• Manage exposure to the news. Given the 24/7 nature of news dissemination, managing exposure to news reports will help direct your attention away from the relentless barrage of dire announcements.  There is sufficient redundancy in news coverage that you are not likely to miss anything important if you check in periodically during the day.  Being glued to the TV is a surefire way to keep your fear and anxiety at the max.


  • Read a book.  Most of us have books we set aside and never read.  Now is a good time to pick one up, dust it off and start reading.  If you don’t have a physical book to read, there are many online platforms where you can get virtually any book on any topic. Reading is great way to occupy your mind with something enriching, entertaining and stimulating.


  • Resurrect family games and puzzles. Most of us have board games, puzzles and other things that can be great sources of fun and social connection.  Game night as opposed to another night of TV reruns is a great way to break up the monotony and have some old-fashioned family fun. 


  • Take chill breaks. Use mindfulness, deep breathing, relaxation exercises, meditation and other mental tools to give your mind a chill break and stem the escalation of anxiety provoking thoughts.  Take four or five breaks throughout the day or whenever your brain slips into the catastrophizing mode.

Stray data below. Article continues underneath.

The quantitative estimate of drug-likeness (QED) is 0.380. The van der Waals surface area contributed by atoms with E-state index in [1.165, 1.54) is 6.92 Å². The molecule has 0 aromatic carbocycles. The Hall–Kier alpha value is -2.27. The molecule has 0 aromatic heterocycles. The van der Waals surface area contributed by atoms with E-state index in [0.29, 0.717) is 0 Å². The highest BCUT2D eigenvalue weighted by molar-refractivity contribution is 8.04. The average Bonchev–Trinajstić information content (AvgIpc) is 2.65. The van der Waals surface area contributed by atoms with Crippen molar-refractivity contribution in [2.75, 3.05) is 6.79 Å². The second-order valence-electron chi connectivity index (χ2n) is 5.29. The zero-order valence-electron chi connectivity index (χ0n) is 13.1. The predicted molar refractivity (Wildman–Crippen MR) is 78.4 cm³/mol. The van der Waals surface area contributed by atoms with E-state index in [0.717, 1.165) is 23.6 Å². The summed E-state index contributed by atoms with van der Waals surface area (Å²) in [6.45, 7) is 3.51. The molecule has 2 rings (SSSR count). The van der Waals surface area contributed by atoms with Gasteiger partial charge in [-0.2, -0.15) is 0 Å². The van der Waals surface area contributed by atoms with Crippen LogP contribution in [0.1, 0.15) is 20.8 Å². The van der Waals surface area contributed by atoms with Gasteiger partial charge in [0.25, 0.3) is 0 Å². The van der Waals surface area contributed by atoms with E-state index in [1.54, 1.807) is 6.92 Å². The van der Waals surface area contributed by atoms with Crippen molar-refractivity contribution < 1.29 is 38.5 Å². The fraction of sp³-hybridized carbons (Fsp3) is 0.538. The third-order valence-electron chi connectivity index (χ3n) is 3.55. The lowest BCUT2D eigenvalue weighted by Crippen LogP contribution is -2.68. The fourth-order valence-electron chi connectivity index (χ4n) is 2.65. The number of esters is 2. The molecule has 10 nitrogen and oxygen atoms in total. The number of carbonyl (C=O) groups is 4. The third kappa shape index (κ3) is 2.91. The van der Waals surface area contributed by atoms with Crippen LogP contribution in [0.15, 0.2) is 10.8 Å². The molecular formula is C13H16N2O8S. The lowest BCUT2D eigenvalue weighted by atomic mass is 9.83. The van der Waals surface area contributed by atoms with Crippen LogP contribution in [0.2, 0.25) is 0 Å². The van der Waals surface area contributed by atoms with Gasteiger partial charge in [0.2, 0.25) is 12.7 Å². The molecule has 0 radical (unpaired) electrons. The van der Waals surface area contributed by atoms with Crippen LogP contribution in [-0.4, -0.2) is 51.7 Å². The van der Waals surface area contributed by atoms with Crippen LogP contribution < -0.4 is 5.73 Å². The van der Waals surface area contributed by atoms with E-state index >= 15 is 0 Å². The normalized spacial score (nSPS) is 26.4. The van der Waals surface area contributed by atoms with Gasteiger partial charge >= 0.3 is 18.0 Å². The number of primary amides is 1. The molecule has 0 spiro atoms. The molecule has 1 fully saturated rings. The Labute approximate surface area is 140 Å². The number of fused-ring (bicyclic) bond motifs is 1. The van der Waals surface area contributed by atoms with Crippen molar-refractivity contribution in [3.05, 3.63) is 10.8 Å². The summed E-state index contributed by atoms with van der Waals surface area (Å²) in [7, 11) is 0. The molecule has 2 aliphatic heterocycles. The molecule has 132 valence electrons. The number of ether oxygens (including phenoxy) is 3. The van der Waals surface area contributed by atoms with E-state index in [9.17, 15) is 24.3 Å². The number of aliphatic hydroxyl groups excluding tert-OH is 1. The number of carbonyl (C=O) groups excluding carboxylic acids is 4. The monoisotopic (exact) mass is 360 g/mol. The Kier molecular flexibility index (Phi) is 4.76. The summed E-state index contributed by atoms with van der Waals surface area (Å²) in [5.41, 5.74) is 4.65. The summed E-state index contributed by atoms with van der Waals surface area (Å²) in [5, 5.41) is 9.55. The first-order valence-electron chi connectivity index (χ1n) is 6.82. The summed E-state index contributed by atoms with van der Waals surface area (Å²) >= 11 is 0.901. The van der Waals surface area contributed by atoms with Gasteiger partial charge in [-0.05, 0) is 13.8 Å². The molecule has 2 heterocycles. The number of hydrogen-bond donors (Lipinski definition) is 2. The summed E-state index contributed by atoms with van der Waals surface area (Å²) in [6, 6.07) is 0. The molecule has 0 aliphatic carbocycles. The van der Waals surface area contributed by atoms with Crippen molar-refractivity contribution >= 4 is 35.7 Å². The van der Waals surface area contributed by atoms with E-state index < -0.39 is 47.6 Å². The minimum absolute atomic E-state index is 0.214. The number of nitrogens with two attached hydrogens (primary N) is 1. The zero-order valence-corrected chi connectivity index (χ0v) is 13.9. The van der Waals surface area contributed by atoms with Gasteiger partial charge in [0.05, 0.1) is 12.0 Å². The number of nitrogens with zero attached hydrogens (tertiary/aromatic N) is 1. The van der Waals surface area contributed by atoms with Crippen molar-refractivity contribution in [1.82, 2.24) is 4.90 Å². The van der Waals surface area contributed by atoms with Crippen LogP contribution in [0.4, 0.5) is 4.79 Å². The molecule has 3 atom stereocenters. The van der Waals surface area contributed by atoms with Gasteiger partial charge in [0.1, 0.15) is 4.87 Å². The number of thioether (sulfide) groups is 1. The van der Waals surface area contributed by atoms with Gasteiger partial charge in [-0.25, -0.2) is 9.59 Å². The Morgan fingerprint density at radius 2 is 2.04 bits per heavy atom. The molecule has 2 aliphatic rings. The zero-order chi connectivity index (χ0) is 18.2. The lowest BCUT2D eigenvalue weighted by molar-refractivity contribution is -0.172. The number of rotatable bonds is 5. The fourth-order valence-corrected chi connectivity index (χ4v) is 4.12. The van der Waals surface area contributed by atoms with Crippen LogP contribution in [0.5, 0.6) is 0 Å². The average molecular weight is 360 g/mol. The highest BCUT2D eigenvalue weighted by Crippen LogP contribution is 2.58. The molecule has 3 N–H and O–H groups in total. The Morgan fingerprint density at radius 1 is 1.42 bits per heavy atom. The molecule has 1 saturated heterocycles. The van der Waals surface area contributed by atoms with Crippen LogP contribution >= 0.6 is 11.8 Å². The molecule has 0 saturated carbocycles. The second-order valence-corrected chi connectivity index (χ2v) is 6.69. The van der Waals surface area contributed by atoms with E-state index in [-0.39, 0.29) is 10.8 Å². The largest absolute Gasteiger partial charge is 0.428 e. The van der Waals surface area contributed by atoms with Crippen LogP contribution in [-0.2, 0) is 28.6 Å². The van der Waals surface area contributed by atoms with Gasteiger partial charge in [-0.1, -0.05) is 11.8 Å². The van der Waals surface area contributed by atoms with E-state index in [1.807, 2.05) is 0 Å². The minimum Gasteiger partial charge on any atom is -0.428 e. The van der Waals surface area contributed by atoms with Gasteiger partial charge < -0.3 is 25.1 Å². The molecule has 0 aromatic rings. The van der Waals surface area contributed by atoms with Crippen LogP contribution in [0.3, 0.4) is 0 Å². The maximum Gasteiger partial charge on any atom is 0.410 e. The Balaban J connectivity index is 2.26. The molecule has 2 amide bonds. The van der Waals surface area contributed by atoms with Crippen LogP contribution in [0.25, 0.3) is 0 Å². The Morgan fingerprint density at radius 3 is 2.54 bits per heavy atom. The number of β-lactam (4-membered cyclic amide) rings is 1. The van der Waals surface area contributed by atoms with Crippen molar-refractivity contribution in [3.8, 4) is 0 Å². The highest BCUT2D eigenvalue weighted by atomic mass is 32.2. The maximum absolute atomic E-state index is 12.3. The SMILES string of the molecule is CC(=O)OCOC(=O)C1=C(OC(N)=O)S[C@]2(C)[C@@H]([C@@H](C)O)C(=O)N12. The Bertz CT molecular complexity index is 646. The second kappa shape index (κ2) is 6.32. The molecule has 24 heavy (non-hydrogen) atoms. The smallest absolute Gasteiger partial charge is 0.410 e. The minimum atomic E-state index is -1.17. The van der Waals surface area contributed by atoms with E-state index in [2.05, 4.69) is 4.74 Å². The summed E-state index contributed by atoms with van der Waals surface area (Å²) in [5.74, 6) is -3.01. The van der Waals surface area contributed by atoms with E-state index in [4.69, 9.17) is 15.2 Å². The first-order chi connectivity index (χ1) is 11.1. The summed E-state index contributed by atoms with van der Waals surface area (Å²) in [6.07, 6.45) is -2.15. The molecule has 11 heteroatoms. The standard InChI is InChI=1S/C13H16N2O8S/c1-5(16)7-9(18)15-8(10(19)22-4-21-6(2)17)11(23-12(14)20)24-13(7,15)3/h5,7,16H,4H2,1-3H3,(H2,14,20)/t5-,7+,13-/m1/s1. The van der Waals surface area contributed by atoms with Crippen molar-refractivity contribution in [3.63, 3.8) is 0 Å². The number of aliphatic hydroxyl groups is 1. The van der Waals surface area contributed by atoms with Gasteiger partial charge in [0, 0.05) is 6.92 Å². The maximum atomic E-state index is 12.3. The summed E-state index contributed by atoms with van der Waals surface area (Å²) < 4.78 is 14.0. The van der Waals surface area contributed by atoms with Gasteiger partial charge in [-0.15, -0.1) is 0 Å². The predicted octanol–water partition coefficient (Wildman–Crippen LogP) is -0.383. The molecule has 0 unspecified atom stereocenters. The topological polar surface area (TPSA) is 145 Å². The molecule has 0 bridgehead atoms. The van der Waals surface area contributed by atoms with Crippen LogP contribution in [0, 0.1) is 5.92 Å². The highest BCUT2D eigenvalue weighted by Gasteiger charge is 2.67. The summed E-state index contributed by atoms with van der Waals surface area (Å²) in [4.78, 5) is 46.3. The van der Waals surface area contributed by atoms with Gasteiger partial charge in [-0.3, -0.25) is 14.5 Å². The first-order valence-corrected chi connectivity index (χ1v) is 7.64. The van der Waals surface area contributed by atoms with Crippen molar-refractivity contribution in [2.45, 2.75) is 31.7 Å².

• Focus on facts not fears.  When possible, reassure yourself with what you know and can control. Most of us are healthy, have decent places to live, people we love and much to be thankful for. Replacing “what if” with “what is” is a good way to keep grounded in reality and avoid getting swept up in avoidable and nonconstructive hysteria. 


  • Avoid overindulgence.  Stress, boredom and uncertainty can tempt overindulgence in food and drink. Moderation helps make sure that the allure of short term relief and distraction through various indulgences doesn’t lead to the inevitable fallout in undermining physical and emotional health. 


  • Minimize relationship strain.  Being confined to close quarters amidst a climate of anxiety and unpredictability can lead to tension in even the best of relationships. Minor irritants can escalate into nonproductive conflict and further undermine emotional harmony. Each partner can minimize relationship strain by taking positive actions that promote goodwill, acknowledging one’s partner’s efforts to so the same and owning up when you mess up by sincere apologies, making amends and striving to do better.    


  • Do something helpful for others. Hand out water bottles to the homeless, take cookies to the neighbors, tip extra big when you get takeout, make donations to a charity or any other act of service will spread joy and give you something meaningful to do with your time.


  • Practice gratitude. Most of us will still get groceries, coffee, takeout, health care services and other things that give us contact with others who are doing something helpful for us.  Please make an effort to express gratitude.  Thanking people for ringing up our groceries, making a latte or filling a prescription will help them know that their efforts are greatly appreciated.